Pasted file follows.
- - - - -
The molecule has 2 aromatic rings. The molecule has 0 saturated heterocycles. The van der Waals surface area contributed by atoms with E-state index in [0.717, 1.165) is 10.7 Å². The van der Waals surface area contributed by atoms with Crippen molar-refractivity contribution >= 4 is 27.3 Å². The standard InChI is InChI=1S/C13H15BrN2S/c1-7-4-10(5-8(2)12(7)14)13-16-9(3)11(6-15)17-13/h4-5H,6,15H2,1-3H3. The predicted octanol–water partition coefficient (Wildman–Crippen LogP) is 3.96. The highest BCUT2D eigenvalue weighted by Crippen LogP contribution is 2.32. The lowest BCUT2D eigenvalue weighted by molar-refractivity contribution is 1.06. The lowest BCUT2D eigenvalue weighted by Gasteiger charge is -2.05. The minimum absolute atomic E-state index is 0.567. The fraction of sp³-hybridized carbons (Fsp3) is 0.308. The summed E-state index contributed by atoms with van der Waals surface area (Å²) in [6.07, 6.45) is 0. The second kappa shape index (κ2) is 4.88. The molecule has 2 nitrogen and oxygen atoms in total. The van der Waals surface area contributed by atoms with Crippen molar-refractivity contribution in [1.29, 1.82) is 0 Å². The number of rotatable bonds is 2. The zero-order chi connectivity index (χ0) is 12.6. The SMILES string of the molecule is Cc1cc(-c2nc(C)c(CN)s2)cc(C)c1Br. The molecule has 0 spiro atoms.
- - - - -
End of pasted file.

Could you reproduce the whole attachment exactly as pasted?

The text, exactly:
The molecule has 2 aromatic rings. The molecule has 0 saturated heterocycles. The van der Waals surface area contributed by atoms with E-state index in [0.717, 1.165) is 10.7 Å². The van der Waals surface area contributed by atoms with Crippen molar-refractivity contribution >= 4 is 27.3 Å². The standard InChI is InChI=1S/C13H15BrN2S/c1-7-4-10(5-8(2)12(7)14)13-16-9(3)11(6-15)17-13/h4-5H,6,15H2,1-3H3. The predicted octanol–water partition coefficient (Wildman–Crippen LogP) is 3.96. The highest BCUT2D eigenvalue weighted by Crippen LogP contribution is 2.32. The lowest BCUT2D eigenvalue weighted by molar-refractivity contribution is 1.06. The lowest BCUT2D eigenvalue weighted by Gasteiger charge is -2.05. The minimum absolute atomic E-state index is 0.567. The fraction of sp³-hybridized carbons (Fsp3) is 0.308. The summed E-state index contributed by atoms with van der Waals surface area (Å²) in [6.07, 6.45) is 0. The second kappa shape index (κ2) is 4.88. The molecule has 2 nitrogen and oxygen atoms in total. The van der Waals surface area contributed by atoms with Crippen molar-refractivity contribution in [1.29, 1.82) is 0 Å². The number of rotatable bonds is 2. The zero-order chi connectivity index (χ0) is 12.6. The SMILES string of the molecule is Cc1cc(-c2nc(C)c(CN)s2)cc(C)c1Br. The molecule has 0 spiro atoms.